Life in our Foothills May 2023 – A Prince of a Pony
Published 1:40 pm Thursday, May 11, 2023
In May 2023, Windsor celebrates his third birthday.
He narrowly escaped perishing at the tender age of seven months. My mistress, Heather Freeman, and our rescue team of volunteers at Helping Equines Regain Dignity spotted him on a YouTube video. He was standing in a muddy pen at the largest kill buyer’s facility in Oklahoma.
Many horses and donkeys from North and South Carolina end up at this terrible place. From there they make their final journey, in a crowded commercial trailer to Mexico, to be slaughtered for human consumption. Windsor was with his pregnant mother facing a grim fate. She was a red roan, Haflinger cross pony. She was not halter broke to lead, and neither was her bright-eyed colt. To reflect on his humble beginning and look at how far along he has come in our care, well, it is an amazing success story. He truly is a prince of a pony among his equine peers. He has almost as much presence as I do, and that is saying something!
Windsor is fearless and handsome, with a rugged, jagged blaze on his expressive face. There is no missing this bright chestnut with three tall stocking legs as he trots confidently to the fence. Although he currently stands only 14.1 hands tall, he is mighty. Windsor is a born leader. He rules even in the group of much larger horses at our rescue. He calls the shots concerning when it is time to graze and when he wants his band of geldings to play. They frolic, kicking up their heels, with tails held high in the spring morning.
It turns out that Windsor’s sire was also at that same kill pen. This stoic stud stood out in the crowded pen, as his muscular build was impressive. His brilliant red coat and chiseled head made it clear to us why he had been used for breeding. We were informed that this magnificent quarter horse possessed foundation bloodlines that reached back to the famous sire, Joe Hancock. The “original” American Quarter Horse versatility sire, Hancock was a 15.3-hand brown stallion who was inducted into the AQHA Hall of Fame in 1992. In 2007, Western Horseman magazine chose Joe Hancock as number three on their list of top ten ranch horse bloodlines.
It was clear to us that we also needed to help get this stallion and the pregnant mare out of this awful situation. First, HERD raised the funds to save Windsor. Then we went on to assist another horse rescuer with purchasing the mare, her belly dropped, with a foal on the way. Next, a member of our HERD network of friends, Karen Hopkins, bought the stallion. He would travel to North Carolina with Windsor. They both would become geldings as soon as their procedures could be performed safely. In HERD we are compelled to stick with these young horses every step of the way. Our goal is to help them find their best-suited role for a productive, long life.
Upon arrival at our ranch, Windsor had to live in a quarantine pen for one month. This gave us time to fully halter-break the regal colt and get to know him. The next step was to pick an older pasture mate for him that would guide him to be respectful. We selected a large, kind thoroughbred named Pope. The two looked very similar with their chestnut coats and white stockings. Pope towered over Windsor. While Pope was laid back and a bit shut down from his precious experiences, Windsor was inquisitive and tested his rank in this new situation. When Pope was rehomed to a therapy program in South Carolina, Windsor moved out to a field with three younger, playful geldings. Here, he flourished as a leader despite the fact he was smaller than his companions.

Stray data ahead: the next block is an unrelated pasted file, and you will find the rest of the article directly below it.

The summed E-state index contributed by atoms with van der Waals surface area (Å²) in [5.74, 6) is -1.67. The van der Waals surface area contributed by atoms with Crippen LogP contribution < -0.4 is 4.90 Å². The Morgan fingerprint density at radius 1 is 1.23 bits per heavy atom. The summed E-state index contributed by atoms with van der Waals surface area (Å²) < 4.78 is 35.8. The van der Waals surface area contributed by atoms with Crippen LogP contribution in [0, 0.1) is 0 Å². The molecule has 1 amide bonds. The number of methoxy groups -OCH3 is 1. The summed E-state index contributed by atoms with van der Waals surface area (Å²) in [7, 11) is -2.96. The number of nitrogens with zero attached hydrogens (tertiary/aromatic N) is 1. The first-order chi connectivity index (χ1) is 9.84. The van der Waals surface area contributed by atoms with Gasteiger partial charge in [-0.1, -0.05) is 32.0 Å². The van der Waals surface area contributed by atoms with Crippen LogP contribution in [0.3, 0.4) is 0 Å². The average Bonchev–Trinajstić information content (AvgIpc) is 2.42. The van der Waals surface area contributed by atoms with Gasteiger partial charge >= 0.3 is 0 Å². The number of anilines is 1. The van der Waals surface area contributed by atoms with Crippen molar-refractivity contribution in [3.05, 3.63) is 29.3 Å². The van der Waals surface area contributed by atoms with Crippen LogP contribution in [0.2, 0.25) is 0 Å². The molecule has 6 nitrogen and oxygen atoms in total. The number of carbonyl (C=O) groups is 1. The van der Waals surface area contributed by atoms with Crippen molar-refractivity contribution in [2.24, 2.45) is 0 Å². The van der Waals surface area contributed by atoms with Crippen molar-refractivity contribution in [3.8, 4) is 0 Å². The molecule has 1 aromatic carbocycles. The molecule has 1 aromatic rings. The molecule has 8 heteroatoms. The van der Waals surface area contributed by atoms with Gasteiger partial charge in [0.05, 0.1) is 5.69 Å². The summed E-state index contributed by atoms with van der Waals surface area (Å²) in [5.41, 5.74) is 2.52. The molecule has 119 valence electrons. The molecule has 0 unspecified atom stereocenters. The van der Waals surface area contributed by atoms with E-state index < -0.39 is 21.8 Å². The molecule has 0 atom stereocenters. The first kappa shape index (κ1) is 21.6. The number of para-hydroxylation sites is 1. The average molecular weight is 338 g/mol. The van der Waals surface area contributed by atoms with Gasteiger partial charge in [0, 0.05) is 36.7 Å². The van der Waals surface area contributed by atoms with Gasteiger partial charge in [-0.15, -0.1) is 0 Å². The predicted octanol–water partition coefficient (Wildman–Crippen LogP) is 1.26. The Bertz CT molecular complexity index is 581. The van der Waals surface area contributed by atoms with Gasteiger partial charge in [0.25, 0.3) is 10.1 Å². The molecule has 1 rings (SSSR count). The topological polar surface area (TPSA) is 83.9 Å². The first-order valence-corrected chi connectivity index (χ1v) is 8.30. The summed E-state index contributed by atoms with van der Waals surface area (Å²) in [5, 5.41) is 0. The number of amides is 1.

Time marches on so quickly these days. I look out through my pasture gate at the bevy of young horses that are growing up here with us. They arrive at our rescue thin, and often confused as to what has happened to them in their short life. Windsor was so different. He has always been confident, making new friends easily, including Merlin, Hercules, Torino, Ishmael, Ming and Leo, to name a few.
Some of Windsor’s pals have already left us to enter training; others need more time to mature. A few of his buddies are successfully placed in their careers winning at horse shows. With each rotation of pasture mates, Windsor adapted well. He is unfazed by re-establishing his authority in new scenarios.
At three years old, it is time for Windsor to enter saddle training with a professional. He is going to Kailey Greene in Rutherfordton. We have done all the necessary groundwork to ensure his manners are impeccable. He accepts a bridle, saddle and a rider on his back. Windsor is a gentleman loading onto the horse trailer and standing still for the farrier. Now he must go to “finishing school” to help him find the perfect path.
Windsor is a clean slate with a zest for life. He loves to spend time pushing and tackling a large rubber horse ball around his nine-acre pasture. This athletic game makes him an excellent candidate for sorting cattle. The young gelding also has lots of chrome, so a show ring pony hunter job might also suit him. His stamina and bravery would serve him well to pursue endurance challenges or pony club trials. With so much potential, Windsor will have versatile options going forward into his new life.
To think he was a day away from shipping with his sire and dam to slaughter across the border. His life would have been over tragically before it began. Windsor is maturing to be a special partner for one lucky equestrian. We have high hopes for this regal equine. He certainly deserves a royal welcome in an outstanding new home this summer. After all, Windsor is a prince of a pony.